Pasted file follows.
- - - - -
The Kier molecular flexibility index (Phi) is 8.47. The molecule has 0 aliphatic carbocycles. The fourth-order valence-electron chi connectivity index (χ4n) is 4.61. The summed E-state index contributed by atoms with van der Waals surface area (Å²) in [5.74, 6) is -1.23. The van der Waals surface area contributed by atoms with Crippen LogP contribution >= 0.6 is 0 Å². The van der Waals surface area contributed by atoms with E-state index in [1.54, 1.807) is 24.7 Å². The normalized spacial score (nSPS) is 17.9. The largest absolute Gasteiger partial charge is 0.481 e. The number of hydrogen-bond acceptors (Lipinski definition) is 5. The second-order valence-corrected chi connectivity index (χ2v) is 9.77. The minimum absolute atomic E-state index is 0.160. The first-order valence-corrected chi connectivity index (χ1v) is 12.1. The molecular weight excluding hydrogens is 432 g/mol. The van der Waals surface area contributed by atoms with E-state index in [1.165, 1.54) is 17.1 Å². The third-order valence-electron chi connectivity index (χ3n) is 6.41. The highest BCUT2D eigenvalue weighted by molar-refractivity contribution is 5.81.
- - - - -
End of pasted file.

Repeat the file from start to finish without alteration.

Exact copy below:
The Kier molecular flexibility index (Phi) is 8.47. The molecule has 0 aliphatic carbocycles. The fourth-order valence-electron chi connectivity index (χ4n) is 4.61. The summed E-state index contributed by atoms with van der Waals surface area (Å²) in [5.74, 6) is -1.23. The van der Waals surface area contributed by atoms with Crippen LogP contribution >= 0.6 is 0 Å². The van der Waals surface area contributed by atoms with E-state index in [1.54, 1.807) is 24.7 Å². The normalized spacial score (nSPS) is 17.9. The largest absolute Gasteiger partial charge is 0.481 e. The number of hydrogen-bond acceptors (Lipinski definition) is 5. The second-order valence-corrected chi connectivity index (χ2v) is 9.77. The minimum absolute atomic E-state index is 0.160. The first-order valence-corrected chi connectivity index (χ1v) is 12.1. The molecular weight excluding hydrogens is 432 g/mol. The van der Waals surface area contributed by atoms with E-state index in [1.165, 1.54) is 17.1 Å². The third-order valence-electron chi connectivity index (χ3n) is 6.41. The highest BCUT2D eigenvalue weighted by molar-refractivity contribution is 5.81.